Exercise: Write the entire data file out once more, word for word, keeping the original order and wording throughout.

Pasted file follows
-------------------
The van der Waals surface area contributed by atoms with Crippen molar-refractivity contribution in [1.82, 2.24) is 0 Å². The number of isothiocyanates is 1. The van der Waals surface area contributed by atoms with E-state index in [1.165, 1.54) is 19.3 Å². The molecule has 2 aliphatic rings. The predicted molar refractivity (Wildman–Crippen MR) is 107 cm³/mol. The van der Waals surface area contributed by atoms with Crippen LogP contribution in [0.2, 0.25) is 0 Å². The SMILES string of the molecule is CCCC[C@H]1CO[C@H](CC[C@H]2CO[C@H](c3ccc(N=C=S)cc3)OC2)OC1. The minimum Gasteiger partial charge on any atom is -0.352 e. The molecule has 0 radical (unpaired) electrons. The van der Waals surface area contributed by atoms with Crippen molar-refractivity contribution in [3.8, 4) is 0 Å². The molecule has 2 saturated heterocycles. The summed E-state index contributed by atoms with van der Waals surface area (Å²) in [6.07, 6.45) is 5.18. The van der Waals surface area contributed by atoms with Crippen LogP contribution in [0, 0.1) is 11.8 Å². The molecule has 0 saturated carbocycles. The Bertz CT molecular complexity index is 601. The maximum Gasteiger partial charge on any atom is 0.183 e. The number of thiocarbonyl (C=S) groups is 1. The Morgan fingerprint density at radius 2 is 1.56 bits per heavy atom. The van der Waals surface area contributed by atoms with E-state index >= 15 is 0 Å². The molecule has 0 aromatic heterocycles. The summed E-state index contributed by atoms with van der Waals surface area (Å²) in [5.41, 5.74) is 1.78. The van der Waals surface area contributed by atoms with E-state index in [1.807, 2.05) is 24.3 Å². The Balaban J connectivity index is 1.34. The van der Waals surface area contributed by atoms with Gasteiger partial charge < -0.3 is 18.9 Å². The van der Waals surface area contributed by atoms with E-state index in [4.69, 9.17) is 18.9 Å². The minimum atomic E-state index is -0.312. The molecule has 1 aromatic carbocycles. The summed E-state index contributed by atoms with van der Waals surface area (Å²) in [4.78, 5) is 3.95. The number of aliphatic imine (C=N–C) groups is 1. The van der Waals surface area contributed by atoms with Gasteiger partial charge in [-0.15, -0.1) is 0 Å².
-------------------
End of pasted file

The van der Waals surface area contributed by atoms with Crippen molar-refractivity contribution in [1.82, 2.24) is 0 Å². The number of isothiocyanates is 1. The van der Waals surface area contributed by atoms with E-state index in [1.165, 1.54) is 19.3 Å². The molecule has 2 aliphatic rings. The predicted molar refractivity (Wildman–Crippen MR) is 107 cm³/mol. The van der Waals surface area contributed by atoms with Crippen LogP contribution in [0.2, 0.25) is 0 Å². The SMILES string of the molecule is CCCC[C@H]1CO[C@H](CC[C@H]2CO[C@H](c3ccc(N=C=S)cc3)OC2)OC1. The minimum Gasteiger partial charge on any atom is -0.352 e. The molecule has 0 radical (unpaired) electrons. The van der Waals surface area contributed by atoms with Crippen molar-refractivity contribution in [3.8, 4) is 0 Å². The molecule has 2 saturated heterocycles. The summed E-state index contributed by atoms with van der Waals surface area (Å²) in [6.07, 6.45) is 5.18. The van der Waals surface area contributed by atoms with Crippen LogP contribution in [0, 0.1) is 11.8 Å². The molecule has 0 saturated carbocycles. The Bertz CT molecular complexity index is 601. The maximum Gasteiger partial charge on any atom is 0.183 e. The number of thiocarbonyl (C=S) groups is 1. The Morgan fingerprint density at radius 2 is 1.56 bits per heavy atom. The van der Waals surface area contributed by atoms with E-state index >= 15 is 0 Å². The molecule has 0 aromatic heterocycles. The summed E-state index contributed by atoms with van der Waals surface area (Å²) in [5.41, 5.74) is 1.78. The van der Waals surface area contributed by atoms with E-state index in [1.807, 2.05) is 24.3 Å². The Balaban J connectivity index is 1.34. The van der Waals surface area contributed by atoms with Gasteiger partial charge < -0.3 is 18.9 Å². The van der Waals surface area contributed by atoms with E-state index in [4.69, 9.17) is 18.9 Å². The minimum atomic E-state index is -0.312. The molecule has 1 aromatic carbocycles. The summed E-state index contributed by atoms with van der Waals surface area (Å²) in [4.78, 5) is 3.95. The number of aliphatic imine (C=N–C) groups is 1. The van der Waals surface area contributed by atoms with Gasteiger partial charge in [-0.15, -0.1) is 0 Å².